Thursday, April 30, 2009

ZenTiger The next Einstein wont be British

The next Einstein probably wont be British. Or a Kiwi. OK, so neither was the first, but there have been many famous British Scientists. Maybe not so many in the future though. But before I can tell you that story, I thought I'd mention this one:

Angels on a Pin - A Modern Parable
by Alexander Calandra
Saturday Review, Dec 21, 1968 (pg 60)
and from "More Random Walks in Science" by R.L.Weber, The Institute of Physics, 1982.

Some time ago I received a call from a colleague who asked if I would be the referee on the grading of an examination question. He was about to give a student a zero for his answer to a physics question, while the student claimed he should receive a perfect score and would if the system were not set up against the student: The instructor and the student agreed to submit this to an impartial arbiter, and I was selected.

I went to my colleague's office and read the examination question: "Show how it is possible to determine the height of a tall building with the aid of a barometer."

The student had answered: "Take a barometer to the top of the building, attach a long rope to it, lower the barometer to the street and then bring it up, measuring the length of the rope. The length of the rope is the height of the building."

I pointed out that the student really had a strong case for full credit since he had answered the question completely and correctly. On the other hand, if full credit was given, it could well contribute to a high grade for the student in his physics course. A high grade is supposed to certify competence in physics, but the answer did not confirm this. I suggested that the student have another try at answering the question I was not surprised that my colleague agreed, but I was surprised that the student did.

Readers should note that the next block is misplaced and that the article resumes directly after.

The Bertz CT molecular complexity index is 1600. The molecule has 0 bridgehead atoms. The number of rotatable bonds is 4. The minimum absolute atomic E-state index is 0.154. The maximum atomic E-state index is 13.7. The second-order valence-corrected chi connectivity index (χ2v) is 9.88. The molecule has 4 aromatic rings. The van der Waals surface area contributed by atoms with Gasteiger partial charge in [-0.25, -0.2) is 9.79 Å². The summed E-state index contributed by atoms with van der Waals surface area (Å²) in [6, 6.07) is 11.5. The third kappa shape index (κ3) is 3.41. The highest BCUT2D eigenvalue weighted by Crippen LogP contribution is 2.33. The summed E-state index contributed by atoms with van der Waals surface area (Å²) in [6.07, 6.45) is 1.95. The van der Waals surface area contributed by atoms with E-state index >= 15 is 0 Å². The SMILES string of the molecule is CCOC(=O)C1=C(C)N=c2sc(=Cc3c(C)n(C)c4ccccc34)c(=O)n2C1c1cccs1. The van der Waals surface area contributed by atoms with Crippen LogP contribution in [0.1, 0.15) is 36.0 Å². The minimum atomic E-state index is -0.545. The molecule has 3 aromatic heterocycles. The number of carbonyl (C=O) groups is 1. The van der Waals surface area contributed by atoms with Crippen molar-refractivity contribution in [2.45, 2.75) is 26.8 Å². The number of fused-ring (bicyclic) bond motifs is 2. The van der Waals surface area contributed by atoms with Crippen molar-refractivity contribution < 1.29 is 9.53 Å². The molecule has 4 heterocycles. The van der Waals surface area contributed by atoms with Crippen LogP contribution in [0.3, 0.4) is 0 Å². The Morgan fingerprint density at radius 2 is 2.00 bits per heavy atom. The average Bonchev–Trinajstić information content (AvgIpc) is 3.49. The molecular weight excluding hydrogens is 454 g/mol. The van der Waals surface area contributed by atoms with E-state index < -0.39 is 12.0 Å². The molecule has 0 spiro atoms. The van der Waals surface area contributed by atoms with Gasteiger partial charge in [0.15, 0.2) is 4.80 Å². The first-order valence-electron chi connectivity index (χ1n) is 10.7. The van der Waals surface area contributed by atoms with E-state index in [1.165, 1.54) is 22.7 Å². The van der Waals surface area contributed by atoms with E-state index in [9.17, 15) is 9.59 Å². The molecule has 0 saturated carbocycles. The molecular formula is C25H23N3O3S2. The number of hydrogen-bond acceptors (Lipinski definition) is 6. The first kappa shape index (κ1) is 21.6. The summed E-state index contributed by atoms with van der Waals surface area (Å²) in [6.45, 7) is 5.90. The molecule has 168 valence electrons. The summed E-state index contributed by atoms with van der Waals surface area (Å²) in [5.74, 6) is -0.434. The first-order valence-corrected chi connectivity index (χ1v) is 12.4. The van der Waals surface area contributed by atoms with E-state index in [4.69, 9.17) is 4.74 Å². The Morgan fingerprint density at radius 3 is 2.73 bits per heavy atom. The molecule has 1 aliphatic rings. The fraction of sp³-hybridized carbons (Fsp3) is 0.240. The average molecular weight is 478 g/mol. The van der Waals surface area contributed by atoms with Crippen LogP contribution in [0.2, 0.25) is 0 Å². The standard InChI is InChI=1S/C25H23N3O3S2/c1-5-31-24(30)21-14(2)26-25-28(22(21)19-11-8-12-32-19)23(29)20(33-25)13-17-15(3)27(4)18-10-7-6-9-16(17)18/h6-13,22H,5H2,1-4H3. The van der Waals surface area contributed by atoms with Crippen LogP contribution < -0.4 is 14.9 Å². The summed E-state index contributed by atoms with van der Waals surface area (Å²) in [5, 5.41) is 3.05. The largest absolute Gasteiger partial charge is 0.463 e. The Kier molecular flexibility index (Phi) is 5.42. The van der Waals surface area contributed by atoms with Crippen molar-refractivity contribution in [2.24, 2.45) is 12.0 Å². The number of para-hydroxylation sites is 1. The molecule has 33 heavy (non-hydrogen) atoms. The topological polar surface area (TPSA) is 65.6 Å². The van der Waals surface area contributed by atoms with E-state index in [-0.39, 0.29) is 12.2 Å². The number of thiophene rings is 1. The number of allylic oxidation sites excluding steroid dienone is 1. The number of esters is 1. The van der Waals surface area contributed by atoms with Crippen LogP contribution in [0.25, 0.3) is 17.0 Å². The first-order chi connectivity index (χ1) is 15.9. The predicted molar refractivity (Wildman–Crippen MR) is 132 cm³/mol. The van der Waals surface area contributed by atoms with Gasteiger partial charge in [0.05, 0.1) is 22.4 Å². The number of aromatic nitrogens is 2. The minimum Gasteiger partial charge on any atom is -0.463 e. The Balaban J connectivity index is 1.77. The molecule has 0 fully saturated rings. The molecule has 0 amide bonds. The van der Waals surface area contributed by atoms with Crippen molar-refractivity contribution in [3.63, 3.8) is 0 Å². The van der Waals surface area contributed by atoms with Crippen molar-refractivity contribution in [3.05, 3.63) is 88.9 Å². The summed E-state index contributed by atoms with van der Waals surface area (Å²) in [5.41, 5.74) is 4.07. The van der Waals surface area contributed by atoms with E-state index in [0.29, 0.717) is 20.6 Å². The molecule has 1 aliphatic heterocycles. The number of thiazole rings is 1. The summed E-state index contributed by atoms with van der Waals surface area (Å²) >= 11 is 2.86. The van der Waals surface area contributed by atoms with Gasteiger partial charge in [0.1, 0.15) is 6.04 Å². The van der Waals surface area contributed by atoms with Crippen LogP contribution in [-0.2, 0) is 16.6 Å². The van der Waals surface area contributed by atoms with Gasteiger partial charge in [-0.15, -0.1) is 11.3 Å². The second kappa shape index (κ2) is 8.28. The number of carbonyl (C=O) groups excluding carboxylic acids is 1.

I gave the student six minutes to answer the question with the warning that the answer should show some knowledge of physics. At the end of five minutes, he had not written anything. I asked if he wished to give up, but he said no. He had many answers to this problem; he was just thinking of the best one. I excused myself for interrupting him and asked him to please go on. In the next minute he dashed off his
answer which read:

"Take the barometer to the top of the building and lean over the edge of the roof. Drop that barometer, timing its fall with a stopwatch. Then using the formula S=½at², calculate the height of the building.

At this point I asked my colleague if he would give up. He conceded, and I gave the student almost full credit.

In leaving my colleague's office, I recalled that the student had said he had many other answers to the problem, so I asked him what they were. "Oh yes," said the student. "There are a great many ways of getting the height of a tall building with a barometer. For example, you could take the barometer out on a sunny day and measure the height of the barometer and the length of its shadow, and the length of the shadow of the building and by the use of a simple proportion, determine the height of the building."

"Fine," I asked. "And the others?"

"Yes," said the student. "There is a very basic measurement method that you will like. In this method you take the barometer and begin to walk up the stairs. As you climb the stairs, you mark off the length of the barometer along the wa]l. You then count the number of marks, and this will give you the height of the building in barometer units. A very direct method."

"Of course, if you want a more sophisticated method, you can tie the barometer to the end of a string, swing it as a pendulum, and determine the value of `g' at the street level and at the top of the building. From the difference of the two values of `g' the height of the building can be calculated."

Finally, he concluded, there are many other ways of solving the problem. "Probably the best," he said, "is to take the barometer to the basement and knock on the superintendent's door. When the superintendent answers, you speak to him as follows: "Mr. Superintendent, here I have a fine barometer. If you tell me the height of this building, I will give you this barometer."